What led to Texas terrorist’s arrest
on CBS Evening News tonight (see video
), Khalid Ali-M Aldawsari, the Saudi freelance terrorist living for years in Texas under a student visa, was not on the authorities’ counter-terrorism radar until three weeks ago. But when, using his own name, he contacted a North Carolina chemical supply company wanting to purchase a large amount of a certain chemical that is used in explosives, someone in the company got suspicious and contacted the FBI. This led to the investigation which led to Aldawsari’s arrest. The CBS correspondent clearly implies, though he does not explicitly state (this part of his report is skimpy), that part of the reason for the company’s suspicion was that a man with a Muslim name was seeking to buy explosives.
Which leads to the question, will the company now be sued for anti-Muslim profiling and discrimination? Remember that under the federal government’s own guidelines that were put in place by George W. Bush, if a person’s Muslim identity was a decisive factor that made an airline company single him out for special scrutiny before allowing him to board a flight, that was unpermitted discrimination and the airline company could be sued. In fact, the federal government under George W. Bush did sue at least one airline for that very reason.
Presumably the same principle is still in operation today at whatever level of the system applies. So here is where we are. On one hand, the government constantly tells us to speak up if we have a suspicion that someone may be involved in terrorist activities. On the other hand, the government tells us that if we have such a suspicion of someone in significant part because he is a Muslim, we have committed a vile act of discrimination and should be punished. In our perverted liberal society, it was an act of courage for that chemical company to call the FBI.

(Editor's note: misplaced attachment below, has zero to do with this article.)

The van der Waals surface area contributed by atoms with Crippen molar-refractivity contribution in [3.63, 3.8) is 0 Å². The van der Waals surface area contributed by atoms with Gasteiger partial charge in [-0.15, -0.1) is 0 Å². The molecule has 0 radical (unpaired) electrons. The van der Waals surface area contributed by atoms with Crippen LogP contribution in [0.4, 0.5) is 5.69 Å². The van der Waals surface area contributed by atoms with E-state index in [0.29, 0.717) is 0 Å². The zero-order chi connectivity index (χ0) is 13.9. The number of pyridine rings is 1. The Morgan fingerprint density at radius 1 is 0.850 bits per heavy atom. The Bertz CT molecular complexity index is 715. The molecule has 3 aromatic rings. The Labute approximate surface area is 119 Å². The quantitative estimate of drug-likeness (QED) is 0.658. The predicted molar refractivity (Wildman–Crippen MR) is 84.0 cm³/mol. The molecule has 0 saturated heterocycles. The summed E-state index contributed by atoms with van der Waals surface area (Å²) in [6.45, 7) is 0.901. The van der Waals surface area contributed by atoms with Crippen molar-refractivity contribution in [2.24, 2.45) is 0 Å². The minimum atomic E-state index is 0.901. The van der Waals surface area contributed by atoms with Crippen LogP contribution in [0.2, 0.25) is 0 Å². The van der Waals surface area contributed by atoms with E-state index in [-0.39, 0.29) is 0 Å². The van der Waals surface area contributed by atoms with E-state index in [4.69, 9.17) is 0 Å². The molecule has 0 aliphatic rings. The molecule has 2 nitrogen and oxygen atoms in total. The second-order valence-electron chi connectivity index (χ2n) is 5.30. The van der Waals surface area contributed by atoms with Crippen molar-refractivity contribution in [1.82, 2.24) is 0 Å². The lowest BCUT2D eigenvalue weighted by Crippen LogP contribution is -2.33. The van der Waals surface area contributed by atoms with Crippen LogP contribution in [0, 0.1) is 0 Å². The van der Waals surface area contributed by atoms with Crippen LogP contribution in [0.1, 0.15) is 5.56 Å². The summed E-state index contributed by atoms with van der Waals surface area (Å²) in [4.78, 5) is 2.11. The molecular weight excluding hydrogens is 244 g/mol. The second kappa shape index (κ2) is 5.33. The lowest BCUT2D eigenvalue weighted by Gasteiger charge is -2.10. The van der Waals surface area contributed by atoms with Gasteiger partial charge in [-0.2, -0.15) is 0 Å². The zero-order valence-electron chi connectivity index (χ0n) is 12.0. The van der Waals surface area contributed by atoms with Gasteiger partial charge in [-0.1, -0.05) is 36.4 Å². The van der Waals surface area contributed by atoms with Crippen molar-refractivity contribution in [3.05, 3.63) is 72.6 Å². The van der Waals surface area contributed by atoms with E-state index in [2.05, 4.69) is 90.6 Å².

- end of initial entry -
Paul K. writes:
George W. Bush not only put those anti-discrimination regulations in place, he ordered that student visas for Saudis be increased, so that they might study here in greater numbers.
Khalid Ali-M Aldawsari, who was in this country on one of those visas, included the address of George W. Bush’s Dallas home on his list of possible targets. Perhaps if the young Saudi had dropped by, the former president, drawing on his extensive knowledge of the Koran, could have explained to him that Islam is a religion of peace.
Dean Ericson writes:
I’m glad Paul K. pointed out that it was George Bush who INCREASED Saudi student visas not long after the 9/11 attacks—attacks perpetrated, in part, by jihadis here on Saudi student visas. I remember being dumbfounded, at the time, at Bush’s criminal liberal insanity. If this latest Saudi student visa jihadi had actually managed to attack GWB, as he apparently planned to do, it would have been poetic justice.
It would be poetic justice, but would Bush get the message? Let’s take Paul’s and your Bush scenario a step further. If the young jihadist, whom Bush’s own policy had allowed into the country, had succeeded in attacking Bush’s home and gravely injuring but not killing Bush, Bush, while he was still in his hospital bed, would have released the following statement: